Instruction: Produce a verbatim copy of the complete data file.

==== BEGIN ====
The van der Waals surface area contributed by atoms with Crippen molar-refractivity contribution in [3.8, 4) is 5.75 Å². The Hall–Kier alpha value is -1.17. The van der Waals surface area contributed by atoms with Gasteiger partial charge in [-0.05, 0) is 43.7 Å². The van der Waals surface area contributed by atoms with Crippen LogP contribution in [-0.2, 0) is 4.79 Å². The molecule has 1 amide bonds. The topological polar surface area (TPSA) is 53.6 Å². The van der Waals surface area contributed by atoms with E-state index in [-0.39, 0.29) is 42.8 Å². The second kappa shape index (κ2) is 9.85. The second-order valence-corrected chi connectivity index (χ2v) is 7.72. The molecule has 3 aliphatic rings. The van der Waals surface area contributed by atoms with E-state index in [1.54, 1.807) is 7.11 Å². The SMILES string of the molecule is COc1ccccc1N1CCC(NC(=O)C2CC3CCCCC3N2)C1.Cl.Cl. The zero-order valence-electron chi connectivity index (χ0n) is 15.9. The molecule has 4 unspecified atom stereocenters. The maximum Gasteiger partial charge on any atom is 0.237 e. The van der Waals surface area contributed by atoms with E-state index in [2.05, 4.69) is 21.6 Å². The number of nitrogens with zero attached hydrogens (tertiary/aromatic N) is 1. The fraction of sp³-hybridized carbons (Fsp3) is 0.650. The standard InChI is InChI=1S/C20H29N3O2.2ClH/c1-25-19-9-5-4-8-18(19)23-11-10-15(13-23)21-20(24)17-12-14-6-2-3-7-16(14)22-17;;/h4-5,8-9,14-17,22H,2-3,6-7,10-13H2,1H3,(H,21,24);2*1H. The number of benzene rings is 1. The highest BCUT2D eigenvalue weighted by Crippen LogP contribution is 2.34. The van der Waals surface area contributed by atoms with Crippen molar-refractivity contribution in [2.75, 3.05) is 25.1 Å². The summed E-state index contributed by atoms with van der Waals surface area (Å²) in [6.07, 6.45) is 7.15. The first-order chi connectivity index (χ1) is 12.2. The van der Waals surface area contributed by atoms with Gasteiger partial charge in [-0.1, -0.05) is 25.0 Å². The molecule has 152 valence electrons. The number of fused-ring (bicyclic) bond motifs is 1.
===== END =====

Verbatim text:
The van der Waals surface area contributed by atoms with Crippen molar-refractivity contribution in [3.8, 4) is 5.75 Å². The Hall–Kier alpha value is -1.17. The van der Waals surface area contributed by atoms with Gasteiger partial charge in [-0.05, 0) is 43.7 Å². The van der Waals surface area contributed by atoms with Crippen LogP contribution in [-0.2, 0) is 4.79 Å². The molecule has 1 amide bonds. The topological polar surface area (TPSA) is 53.6 Å². The van der Waals surface area contributed by atoms with E-state index in [-0.39, 0.29) is 42.8 Å². The second kappa shape index (κ2) is 9.85. The second-order valence-corrected chi connectivity index (χ2v) is 7.72. The molecule has 3 aliphatic rings. The van der Waals surface area contributed by atoms with E-state index in [1.54, 1.807) is 7.11 Å². The SMILES string of the molecule is COc1ccccc1N1CCC(NC(=O)C2CC3CCCCC3N2)C1.Cl.Cl. The zero-order valence-electron chi connectivity index (χ0n) is 15.9. The molecule has 4 unspecified atom stereocenters. The maximum Gasteiger partial charge on any atom is 0.237 e. The van der Waals surface area contributed by atoms with E-state index in [2.05, 4.69) is 21.6 Å². The number of nitrogens with zero attached hydrogens (tertiary/aromatic N) is 1. The fraction of sp³-hybridized carbons (Fsp3) is 0.650. The standard InChI is InChI=1S/C20H29N3O2.2ClH/c1-25-19-9-5-4-8-18(19)23-11-10-15(13-23)21-20(24)17-12-14-6-2-3-7-16(14)22-17;;/h4-5,8-9,14-17,22H,2-3,6-7,10-13H2,1H3,(H,21,24);2*1H. The number of benzene rings is 1. The highest BCUT2D eigenvalue weighted by Crippen LogP contribution is 2.34. The van der Waals surface area contributed by atoms with Crippen molar-refractivity contribution in [2.75, 3.05) is 25.1 Å². The summed E-state index contributed by atoms with van der Waals surface area (Å²) in [6.07, 6.45) is 7.15. The first-order chi connectivity index (χ1) is 12.2. The van der Waals surface area contributed by atoms with Gasteiger partial charge in [-0.1, -0.05) is 25.0 Å². The molecule has 152 valence electrons. The number of fused-ring (bicyclic) bond motifs is 1.